The wet and dry paper used wet should be quite gentle but is still cuts well when wet and doesn't wear out as quick as when it's used dry. You can go back and dip it in the water periodically to rinse the paper and improve sanding. Take the opportunity to remove and small plastic casting seams or imperfections too. Don't rely on the paint to hide anything, though matte black is about the most forgiving there is for scratches and imperfections.

this mudguard for mine was done using exactly that method and used one 500ml can of red paint. You could probably use half that much paint with matte black as wouldn't need so many coats but keep the rest for touch-ups. That was from bare black plastic with no primer or anything, just careful sanding and quite a few thin coats of that red. (primer would have been wise re coverage in retrospect hence so many coats but not really needed for going to matte black). I'd say rear mudguard is also a fairly high-wear position so is comparable and this has been in place for 2 years now and whilst the gloss has definitely faded it still doesn't actually have any chips or flaking.

second pic is a year later you can just see from the reflections in the top bit that it's still got a decent shine to it when cleaned:

Plant Tree Bumper Wood Vehicle
Wheel Tire Fuel tank Automotive tire Automotive lighting



you might want to give it a few coats then once it's properly dry (like a few hours in the sun or overnight) give it just the lightest possible rub rown with the rough side of a fresh kitchen sponge which is great for removing tiny imperfections between coats. then more coats, repeat till perfect or you get bored :). If you have some, apply a bit of polish when finished to disperse water and protect the finish. Too few coats and it'll wear off too quick. too many and it'll crack/flake so once it looks good and nice and even and you've done maybe 3-5 coats, step away and let it dry properly and then you should be good to go.

This is not a quick process if you want perfection but matte black is probably the easiest option to paint and you could probably get away with just a quick rub down and a few coats, leave it to dry overnight and then put it back on the bike next day and just see how long that looks good, accepting that it'll probably need topping up at some point. 6mo or so might be acceptable for the reduced work involved and future touch ups could potentially even be done on the bike with improvised masking to protect surrounding components. Matte black blends really easily too (old paint with new) so it's probably the colour with the highest chance of doing a great-looking job with minimal input/expertise.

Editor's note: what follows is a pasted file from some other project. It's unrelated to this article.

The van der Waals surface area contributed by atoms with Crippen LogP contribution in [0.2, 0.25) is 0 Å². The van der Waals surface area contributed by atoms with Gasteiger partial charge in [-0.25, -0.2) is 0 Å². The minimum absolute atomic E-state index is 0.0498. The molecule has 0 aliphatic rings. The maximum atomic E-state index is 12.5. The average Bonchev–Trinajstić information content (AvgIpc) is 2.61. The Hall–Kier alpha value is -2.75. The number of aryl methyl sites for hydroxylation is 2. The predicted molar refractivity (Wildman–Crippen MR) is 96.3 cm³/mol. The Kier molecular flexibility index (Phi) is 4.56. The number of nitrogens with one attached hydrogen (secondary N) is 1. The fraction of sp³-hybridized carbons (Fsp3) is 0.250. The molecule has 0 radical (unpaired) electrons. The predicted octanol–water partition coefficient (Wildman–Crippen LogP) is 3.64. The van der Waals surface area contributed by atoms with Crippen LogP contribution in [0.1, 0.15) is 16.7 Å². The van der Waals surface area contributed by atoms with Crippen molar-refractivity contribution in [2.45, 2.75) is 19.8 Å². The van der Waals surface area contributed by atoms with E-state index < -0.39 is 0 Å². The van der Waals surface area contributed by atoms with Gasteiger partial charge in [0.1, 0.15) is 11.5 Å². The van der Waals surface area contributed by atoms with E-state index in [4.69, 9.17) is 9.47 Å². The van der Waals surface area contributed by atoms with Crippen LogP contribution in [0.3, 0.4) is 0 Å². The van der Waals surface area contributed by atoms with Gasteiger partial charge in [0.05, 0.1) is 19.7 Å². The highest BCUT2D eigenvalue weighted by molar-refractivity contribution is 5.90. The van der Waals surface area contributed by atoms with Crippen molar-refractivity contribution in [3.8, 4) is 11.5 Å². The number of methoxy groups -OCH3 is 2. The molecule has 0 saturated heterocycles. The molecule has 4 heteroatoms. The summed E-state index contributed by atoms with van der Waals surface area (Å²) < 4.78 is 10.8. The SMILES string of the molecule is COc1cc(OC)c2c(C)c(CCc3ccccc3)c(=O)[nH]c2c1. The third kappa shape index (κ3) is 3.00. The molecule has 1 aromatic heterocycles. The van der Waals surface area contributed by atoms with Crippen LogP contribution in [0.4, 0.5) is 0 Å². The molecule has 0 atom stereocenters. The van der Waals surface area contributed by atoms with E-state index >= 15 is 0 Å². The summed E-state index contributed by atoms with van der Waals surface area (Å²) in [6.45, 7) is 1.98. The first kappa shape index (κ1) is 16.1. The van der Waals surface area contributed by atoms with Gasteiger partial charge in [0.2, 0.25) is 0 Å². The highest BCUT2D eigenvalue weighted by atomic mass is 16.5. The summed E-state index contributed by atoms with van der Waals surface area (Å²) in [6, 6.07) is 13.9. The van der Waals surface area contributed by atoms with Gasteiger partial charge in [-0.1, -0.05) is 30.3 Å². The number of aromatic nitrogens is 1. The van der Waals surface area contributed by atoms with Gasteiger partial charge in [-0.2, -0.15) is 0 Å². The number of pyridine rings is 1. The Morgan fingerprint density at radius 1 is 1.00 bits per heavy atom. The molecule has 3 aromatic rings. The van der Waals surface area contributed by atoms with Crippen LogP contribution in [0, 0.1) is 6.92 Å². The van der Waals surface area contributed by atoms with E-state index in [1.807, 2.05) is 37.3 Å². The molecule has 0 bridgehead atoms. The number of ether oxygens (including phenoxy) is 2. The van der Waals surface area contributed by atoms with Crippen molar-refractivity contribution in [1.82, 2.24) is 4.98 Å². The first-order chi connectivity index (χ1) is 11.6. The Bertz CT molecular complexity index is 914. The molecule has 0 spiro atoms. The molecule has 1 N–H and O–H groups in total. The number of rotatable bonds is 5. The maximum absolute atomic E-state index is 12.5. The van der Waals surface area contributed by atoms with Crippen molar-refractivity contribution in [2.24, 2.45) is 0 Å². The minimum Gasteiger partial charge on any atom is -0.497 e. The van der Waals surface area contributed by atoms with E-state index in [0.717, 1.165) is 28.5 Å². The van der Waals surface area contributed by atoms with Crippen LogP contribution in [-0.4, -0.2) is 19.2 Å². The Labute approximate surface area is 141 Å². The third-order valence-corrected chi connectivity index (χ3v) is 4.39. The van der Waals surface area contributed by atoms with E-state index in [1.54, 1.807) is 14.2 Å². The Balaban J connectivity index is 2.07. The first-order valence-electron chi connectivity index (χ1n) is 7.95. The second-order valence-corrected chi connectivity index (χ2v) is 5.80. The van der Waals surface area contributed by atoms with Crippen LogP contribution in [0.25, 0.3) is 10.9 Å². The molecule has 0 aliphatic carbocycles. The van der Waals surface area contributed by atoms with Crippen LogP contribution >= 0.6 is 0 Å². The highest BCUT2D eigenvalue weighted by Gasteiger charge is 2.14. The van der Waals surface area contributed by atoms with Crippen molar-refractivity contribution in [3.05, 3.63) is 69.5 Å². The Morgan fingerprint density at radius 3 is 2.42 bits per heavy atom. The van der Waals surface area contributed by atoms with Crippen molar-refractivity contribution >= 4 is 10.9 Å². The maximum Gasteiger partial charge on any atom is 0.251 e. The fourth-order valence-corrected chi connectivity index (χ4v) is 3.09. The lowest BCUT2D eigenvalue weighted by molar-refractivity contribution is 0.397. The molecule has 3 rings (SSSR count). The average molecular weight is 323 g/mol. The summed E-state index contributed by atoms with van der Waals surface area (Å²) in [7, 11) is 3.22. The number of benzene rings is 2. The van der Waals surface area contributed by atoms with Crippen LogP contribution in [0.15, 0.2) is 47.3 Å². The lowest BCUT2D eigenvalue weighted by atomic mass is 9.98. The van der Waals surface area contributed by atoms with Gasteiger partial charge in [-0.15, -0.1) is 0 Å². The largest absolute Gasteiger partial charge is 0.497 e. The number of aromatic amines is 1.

Most underrated piece of painting equipment imho - If possible get a few "tack rags" (e.g. 3) off ebay. They're not expensive and are mesh/cloths which have a sort of waxy coating and pick up dust and suchlike, and if you get into the habit of wiping the panel down with one just before painting, you'll minimise the amount of unwanted guests and particles in your paint. keep the cloth somewhere reasonably clean and dust free and it'll last several uses too. If a bug lands on your paint as soon as you finish your coat (which happens often), leave them be..they'll either fly away or be sorted by the rough sponge between-coats smoothing. trying to remove them from wet paint will make it worse.

also any paint is pretty toxic so ideally spray outdoors or make sure to have good ventilation and a mask (e.g. if in an open garage). If you can smell it you're breathing it.
 

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*if you can't remove the mudguard easily (on the gen1 the front wheel needs to come off which is a mission by itself), then you could maybe carefully sand it and paint it in situ but you'd need to be thorough with masking it up. You can use masking tape and plastic shopping bags to cover larger areas. If doing on the bike probably all that'll be feasible will be a quick sand and a couple of coats and see how it holds up.